Sunday, January 30, 2011

Lady, if you hurt my daughter's feelings again it's over. No, really, I mean it this time.

I know you have heard me complain about our neighborhood.

The neighbors who run an auto shop out of their carport, and have filled our cul de sac with broken down cars.

The neighbors whose children spend every play date fighting and screaming, and inevitably end each visit with one of them sobbing hysterically from a bedroom where they have been sent for a "time out".

The neighbor who lives on the mainland and comes to Hawaii to buy cases of "fresh" spam, because the spam on the mainland isn't fresh enough. This is the same guy who wears cut off jean shorts that are So Short that the pockets hang out the leg holes (along with other things, I would imagine - these shorts are really short. They are the hotpants of jean shorts.)

The neighbor who - instead of knocking on our door - called the Humane Society because my puppies got out of the fenced yard and were running in the street and barking and bothering him.

The neighbor who walks slowly to the bus stop at least once a day dragging a wheeled backpack behind him.

The neighbor who feeds wild dogs that live in the gulch behind his house. He literally has a pack of wild dogs in his backyard.

The neighbor who stands outside and talks to her pussy (which I hope to God is her cat but, you know, I still haven't been able to verify that.)

We have, by all accounts, a very colorful neighborhood.

But the neighbor that continuously manages to hurt feelings and offend callously is the one who alternates trading playdates and family dinners, with stony silence.

Case in point:
I got a text on WEDNESDAY asking to plan a playdate for SUNDAY. Now, that is a lot of notice for a playdate with your next door neighbor. I would even go so far as to say that was a little TOO much notice.

It was weird.

But I said yes, of course, because our daughters are about the same age and OF COURSE my social butterfly would want to have that playdate. As it is, she stares longingly out the window several times each and every day, asking when the next playdate is.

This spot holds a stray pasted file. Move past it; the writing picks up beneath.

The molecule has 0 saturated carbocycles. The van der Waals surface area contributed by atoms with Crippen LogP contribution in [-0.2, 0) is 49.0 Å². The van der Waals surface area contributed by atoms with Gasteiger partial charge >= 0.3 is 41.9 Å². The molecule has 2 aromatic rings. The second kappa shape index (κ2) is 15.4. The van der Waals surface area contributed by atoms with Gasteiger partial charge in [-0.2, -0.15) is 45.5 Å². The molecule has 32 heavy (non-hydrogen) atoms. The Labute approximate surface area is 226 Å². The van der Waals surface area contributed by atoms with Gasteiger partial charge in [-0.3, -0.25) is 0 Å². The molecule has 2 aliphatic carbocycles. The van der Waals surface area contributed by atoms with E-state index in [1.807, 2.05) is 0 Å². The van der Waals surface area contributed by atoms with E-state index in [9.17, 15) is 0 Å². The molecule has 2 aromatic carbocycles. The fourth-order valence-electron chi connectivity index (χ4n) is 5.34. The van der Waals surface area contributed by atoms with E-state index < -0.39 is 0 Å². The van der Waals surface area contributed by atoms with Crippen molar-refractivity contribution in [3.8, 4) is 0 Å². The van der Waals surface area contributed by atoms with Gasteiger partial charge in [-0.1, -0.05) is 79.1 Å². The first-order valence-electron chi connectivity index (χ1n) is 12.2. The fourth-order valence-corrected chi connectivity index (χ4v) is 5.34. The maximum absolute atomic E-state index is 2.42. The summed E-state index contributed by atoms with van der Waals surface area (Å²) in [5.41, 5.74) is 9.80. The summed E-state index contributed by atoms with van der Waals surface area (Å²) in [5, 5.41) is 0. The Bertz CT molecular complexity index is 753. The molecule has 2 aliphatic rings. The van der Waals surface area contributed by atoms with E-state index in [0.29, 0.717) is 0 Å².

So yee haw, we had our selves a date for play. I put it in my phone, for God's sake. This was happening.
But I kept it a secret. I wanted it to be a surprise. And a 5 year old has absolutely ZERO concept of time. So I was't going to tell her until right before the neighbor arrived. On Saturday, I touched base to say that we were going to the beach in the morning, so rather then meet right after lunch, perhaps we could do it closer to 2:30pm. I mean, they live 100 yards away. It's not that big a deal. And I was giving, like, 24 hours notice. For a revised start time. For a playdate.

And the mom wrote back to say that they were going to be out too, and she would let me know what their timing was.

So we go to the beach.
And we rush home.
And I get the kids all cleaned up.
And we wait for the call signalling the beginning of the long-awaited play date.

The phone does not ring.
All afternoon, there was not a single call or text.

My daughter sat on the back of the couch, watching out the window, waiting for her friend to pop out of the gate and come bouncing down the street.

She never came.
Two other kids came to play, and that was fun.......but Lucy had her heart set on her girlfriend coming over. She had laid out her toys, put on a special outfit, cleaned her room, and then she waited, so patiently. She kept busy. She asked every so often what time it was, or asked me to check and see if I had gotten a text.

And as it started to get dark, and we put away the toys, and we started talking about what she wanted for dinner, it dawned on her that her friend was not coming.

And she was devastated.

It would have taken 15 seconds to send a text. To let us know that plans had changed.
But I guess when you are really busy - so busy that you have to plan playdates 5 days in advance - I guess you don't have the time to contact a 5 year old girl - one that you could probably see sitting in the window waiting. Because she was waiting, you know.

She's 5. A minute can feel like an eternity when you are 5.
And a no-show on a playdate, sitting on the couch all of those long, lonely minutes, waiting for a friend who never arrives......well, that sort of thing can break a 5 year old heart.

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